Laura Casselman Update Interview

Laura Casselman Interview

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This time, we’re going to be doing a deep dive with someone who heads up one of America’s fastest growing software as a service or SaaS companies. Laura Casselman is a name you may recognise, as she’s the CEO of JVZoo, a role that she stepped into back in 2016 after two years as their COO, and Laura’s dynamic rise to the top in a predominantly male sector hasn’t gone unnoticed by her peers because at the 2018 world CEO awards, Laura picked up the gold trophy for female CEO of the year. Laura, it’s a real pleasure to meet you.

Laura Casselman Thank you so much for having me. Lovely to meet you, as well.

Editor: Well, I guess we should start by saying congratulations on your trophy.

Laura Casselman Thank you. I had forgotten about that. So much time passes and it does so quickly that you just keeping up with the next thing and you forget what’s happened in the past. So thank you for giving me a moment to remember that.

Editor: It’s no problem. Now, you’ve done so much anyway in a relatively short period of time. I guess I need to ask, have you always been super ambitious?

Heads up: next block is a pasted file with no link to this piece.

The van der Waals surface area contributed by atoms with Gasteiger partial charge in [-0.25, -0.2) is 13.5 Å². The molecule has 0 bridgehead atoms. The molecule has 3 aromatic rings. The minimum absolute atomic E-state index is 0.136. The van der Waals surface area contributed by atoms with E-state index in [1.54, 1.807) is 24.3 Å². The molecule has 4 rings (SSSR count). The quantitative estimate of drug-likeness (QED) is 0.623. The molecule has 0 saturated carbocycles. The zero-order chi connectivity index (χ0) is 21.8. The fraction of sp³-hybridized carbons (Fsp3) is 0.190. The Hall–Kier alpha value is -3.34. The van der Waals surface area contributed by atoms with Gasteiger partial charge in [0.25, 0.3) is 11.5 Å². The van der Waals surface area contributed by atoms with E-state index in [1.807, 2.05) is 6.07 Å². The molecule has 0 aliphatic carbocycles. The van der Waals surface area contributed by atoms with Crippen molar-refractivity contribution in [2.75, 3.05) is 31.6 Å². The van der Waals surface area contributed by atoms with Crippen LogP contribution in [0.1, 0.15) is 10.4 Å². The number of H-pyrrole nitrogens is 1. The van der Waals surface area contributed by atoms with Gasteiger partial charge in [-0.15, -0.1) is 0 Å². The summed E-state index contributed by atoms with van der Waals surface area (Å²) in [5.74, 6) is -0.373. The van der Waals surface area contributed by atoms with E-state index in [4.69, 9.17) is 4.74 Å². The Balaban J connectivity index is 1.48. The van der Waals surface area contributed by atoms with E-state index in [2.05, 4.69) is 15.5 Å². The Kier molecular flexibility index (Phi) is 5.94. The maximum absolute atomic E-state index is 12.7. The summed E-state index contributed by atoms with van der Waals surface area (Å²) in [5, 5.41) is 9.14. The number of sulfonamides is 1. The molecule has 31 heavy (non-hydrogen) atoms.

Laura Casselman I think so. I can recall back to selling Girl Scout cookies when I was a child and wanting to sell the most Girl Scout cookies. When I was three years old, I knew I was going to dance in New York City with the Radio City Rockettes at the music hall. So yes, I’ve always been a goal-setter and a go-getter.

Editor: That’s good to know, because I mentioned JVZoo right at the start, and we will chat more about that in just a moment, but maybe we could just explore more about your own business background, as well, because as you say, you’ve been a dancer, you’ve done many things in your career, but then you’ve really honed your skills now with JVZoo. Can we just explore that a little bit?

Laura Casselman
Certainly. I knew at a very young age that I loved dancing and that I wanted to go out and make my mark in the dance world. I also understood at the time that the dance world was not forgiving for ageing dancers, so that it was a young person’s career. Now, that’s evolved and changed, but it was too late for me to evolve and change with it.

So I knew that I was going to have an early dance career, which I did. I started professionally dancing in my teens and did so through my twenties, but I also knew that I wasn’t going to be the person to retire from professional dancing to open a dance studio. I think that’s great for other people. It just was not for me.